M.L. Elrick: Kilpatrick jury pool gets more diverse after Day 3 - FOX 29 News Philadelphia | WTXF-TV

M.L. Elrick: Kilpatrick jury pool gets more diverse after Day 3

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Attorney Jim Thomas (left) and former Detroit Mayor Kwame Kilpatrick (right) arrive at federal court in Detroit on Monday. Attorney Jim Thomas (left) and former Detroit Mayor Kwame Kilpatrick (right) arrive at federal court in Detroit on Monday.
DETROIT (MyFox Detroit) -

After three days and three dozen potential jurors, the pool of candidates to sit in judgment over Detroit's former mayor and his associates got a lot more diverse Monday.

Of the 24 people who have so far passed muster to become potential jurors, six represent minority groups. We now have two black women, a black man, an East Asian man, a woman who appears to be Middle Eastern and a woman who appears to be a Native American.

Why do I say "potential jurors?" Because becoming a juror means surviving a two-step process. Think of it as a double-elimination tournament. The first round is designed to create a pool of 66 people whom U.S. District Judge Nancy Edmunds deems capable of impartially hearing the evidence against Kwame Kilpatrick, his father Bernard, contractor and Kilpatrick pal Bobby Ferguson, and former Detroit Water and Sewerage honcho Victor Mercado. Lawyers for both sides are expected to spend several more days questioning candidates and arguing who should be in that pool.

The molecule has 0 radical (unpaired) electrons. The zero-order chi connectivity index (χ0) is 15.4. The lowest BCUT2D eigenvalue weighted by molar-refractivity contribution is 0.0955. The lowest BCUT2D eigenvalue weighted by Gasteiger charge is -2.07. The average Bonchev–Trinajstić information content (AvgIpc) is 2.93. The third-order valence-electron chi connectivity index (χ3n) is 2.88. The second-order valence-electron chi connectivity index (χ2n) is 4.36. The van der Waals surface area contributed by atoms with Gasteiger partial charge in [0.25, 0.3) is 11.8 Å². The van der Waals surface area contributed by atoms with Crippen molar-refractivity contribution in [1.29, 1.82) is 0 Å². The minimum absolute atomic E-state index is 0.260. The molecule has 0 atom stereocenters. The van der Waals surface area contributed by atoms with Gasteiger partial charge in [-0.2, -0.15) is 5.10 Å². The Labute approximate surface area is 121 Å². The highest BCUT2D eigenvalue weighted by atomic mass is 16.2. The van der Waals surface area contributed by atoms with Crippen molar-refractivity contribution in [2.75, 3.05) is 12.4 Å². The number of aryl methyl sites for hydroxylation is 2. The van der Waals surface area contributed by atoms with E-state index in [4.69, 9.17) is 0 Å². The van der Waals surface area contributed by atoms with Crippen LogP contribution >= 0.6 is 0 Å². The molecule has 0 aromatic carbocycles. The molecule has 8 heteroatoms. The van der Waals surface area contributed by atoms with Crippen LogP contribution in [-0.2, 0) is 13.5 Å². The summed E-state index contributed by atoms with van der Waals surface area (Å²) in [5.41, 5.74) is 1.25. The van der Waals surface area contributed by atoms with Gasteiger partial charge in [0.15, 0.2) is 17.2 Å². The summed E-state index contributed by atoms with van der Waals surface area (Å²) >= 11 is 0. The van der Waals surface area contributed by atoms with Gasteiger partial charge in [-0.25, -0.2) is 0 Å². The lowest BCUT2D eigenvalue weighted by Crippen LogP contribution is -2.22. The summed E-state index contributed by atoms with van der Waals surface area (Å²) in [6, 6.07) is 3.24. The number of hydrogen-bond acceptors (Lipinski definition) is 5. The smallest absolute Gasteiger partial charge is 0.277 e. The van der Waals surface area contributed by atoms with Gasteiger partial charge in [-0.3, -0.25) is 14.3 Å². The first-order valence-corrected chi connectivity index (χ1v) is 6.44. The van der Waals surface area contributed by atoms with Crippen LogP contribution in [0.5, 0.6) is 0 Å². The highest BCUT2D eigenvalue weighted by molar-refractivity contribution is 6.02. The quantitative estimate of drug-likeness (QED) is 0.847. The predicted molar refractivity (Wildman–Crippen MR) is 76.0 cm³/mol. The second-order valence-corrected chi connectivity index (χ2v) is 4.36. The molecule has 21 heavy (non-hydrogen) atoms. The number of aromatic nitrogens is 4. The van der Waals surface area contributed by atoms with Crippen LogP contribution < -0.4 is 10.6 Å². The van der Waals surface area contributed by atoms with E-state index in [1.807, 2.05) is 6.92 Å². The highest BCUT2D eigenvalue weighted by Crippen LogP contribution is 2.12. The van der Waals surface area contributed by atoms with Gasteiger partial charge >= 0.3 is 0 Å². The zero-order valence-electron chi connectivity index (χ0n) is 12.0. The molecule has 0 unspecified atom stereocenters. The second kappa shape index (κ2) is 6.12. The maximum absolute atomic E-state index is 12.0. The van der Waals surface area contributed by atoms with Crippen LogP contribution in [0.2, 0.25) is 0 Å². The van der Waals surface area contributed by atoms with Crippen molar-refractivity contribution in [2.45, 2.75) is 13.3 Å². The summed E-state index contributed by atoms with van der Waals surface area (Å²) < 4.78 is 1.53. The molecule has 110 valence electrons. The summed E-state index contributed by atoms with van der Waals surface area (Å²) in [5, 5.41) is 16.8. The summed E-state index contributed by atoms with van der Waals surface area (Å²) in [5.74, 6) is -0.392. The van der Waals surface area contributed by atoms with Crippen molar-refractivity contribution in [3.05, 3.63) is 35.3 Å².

After the 66 are chosen, the lawyers will whittle it down to 12 jurors and 6 alternates (who can step in if a juror becomes incapacitated). The power shifts to the lawyers in this round, because each side gets several peremptory challenges that allow them to eliminate potential jurors even if Edmunds thinks they're OK.

There is both an art and a science to picking a jury. In this case, it may not be so much about picking the right 12 people as picking the right one person -- especially since some of the defense lawyers acknowledge privately that all they need is to get one person on the jury who will refuse to convict their clients. This may seem like a long shot, but prosecutors so far have been robbed of convictions in the case of political consultant Sam Riddle and a bid rigging case brought against Ferguson earlier this year because each jury included a lone hold-out who refused to convict. (Riddle, who was tried a few years ago, ultimately cut a plea deal and went to prison to avoid a re-trial and a possible longer sentence. Ferguson is scheduled to be re-tried after this bigger case is concluded.)  With all the emphasis on diversity, it's worth noting that the defendants and their lawyers don't just want ANY minorities on the jury.

What do I mean by that? Well, the defense joined with prosecutors in asking the judge to dismiss the first three black people to come before them as potential jurors.

The first woman clearly did not want to be there. First, she arrived late. Then she acknowledged that injuries from a car accident may make it hard for her to sit through the trial. What finally got her ticket home punched was telling the lawyers that she couldn't sit in judgment over anyone because she wasn't God.